I agree that Saddam is a bad guy, and I think that you would be hard pressed to find someone who disagrees. But, if that is sufficient for making the case for an invasion, sell your invasion on that basis. Then people are able to have a rational discussion of what the costs and benefits are to their country and the Iraqi's of invading Iraq and disposing of Saddam. To try and scare people into agreeing with you and your plan of action by creating an imagined threat off flimsy evidence is dishonest. It amounts to being lied to.

    The best thing I think that people should take out of your post is that there is an absolute need to question your government and not believe them. However, to try and get reliable information we should also be holding them responsible for misrepresenting information and actively engaging in spreading things they knew not to be true (see grandparent post about Cheney last week connecting AQ and Iraq). To dismiss these lies as acceptable because people should be questioning their government (and they should be!) is counter-productive.
  • Re:flamebait (Score:3, Insightful)

    by exp(pi*sqrt(163)) ( 613870 ) on Thursday April 12, 2007 @04:31PM (#18708073) Journal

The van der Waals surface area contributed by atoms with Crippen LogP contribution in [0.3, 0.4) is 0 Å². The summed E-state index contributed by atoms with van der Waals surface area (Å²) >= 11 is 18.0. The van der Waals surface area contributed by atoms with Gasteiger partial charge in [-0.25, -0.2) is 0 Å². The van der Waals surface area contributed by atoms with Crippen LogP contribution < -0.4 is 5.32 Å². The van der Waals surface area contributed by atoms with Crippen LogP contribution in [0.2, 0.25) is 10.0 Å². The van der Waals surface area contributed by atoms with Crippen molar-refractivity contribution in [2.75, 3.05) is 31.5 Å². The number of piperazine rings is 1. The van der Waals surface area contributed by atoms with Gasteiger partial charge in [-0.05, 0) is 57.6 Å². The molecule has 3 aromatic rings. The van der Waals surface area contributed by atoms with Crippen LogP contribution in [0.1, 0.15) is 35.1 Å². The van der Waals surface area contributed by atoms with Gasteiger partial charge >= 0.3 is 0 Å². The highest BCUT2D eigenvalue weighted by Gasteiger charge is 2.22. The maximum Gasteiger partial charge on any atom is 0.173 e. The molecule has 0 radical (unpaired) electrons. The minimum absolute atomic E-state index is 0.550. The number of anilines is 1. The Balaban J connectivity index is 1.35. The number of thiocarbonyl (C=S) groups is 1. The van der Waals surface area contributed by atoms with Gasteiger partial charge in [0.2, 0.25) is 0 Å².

> We are the greatest country precisely because...

    It's the greatest country because that's what you were taught as a kid, just like everyone else in the world who thinks that their country is the greatest.

  • by MightyYar ( 622222 ) on Thursday April 12, 2007 @04:34PM (#18708143)
    Preaching to the choir... unless you think that abortion or gay marriage is the critical issue facing our country, there is little reason to get all heated up over a Democrat vs. a Republican.
  • You made the right choice in not voting democrat or republican. A vote is always worth one vote. Voting for the party that wins, or might win, does not increase or decrease the value of your vote. It is always one vote. You can and should vote your conscience, and you did. Kudos.

e-credibility: the non-guaranteeable likelihood that the electronic data you're seeing is genuine rather than somebody's made-up crap. - Karl Lehenbauer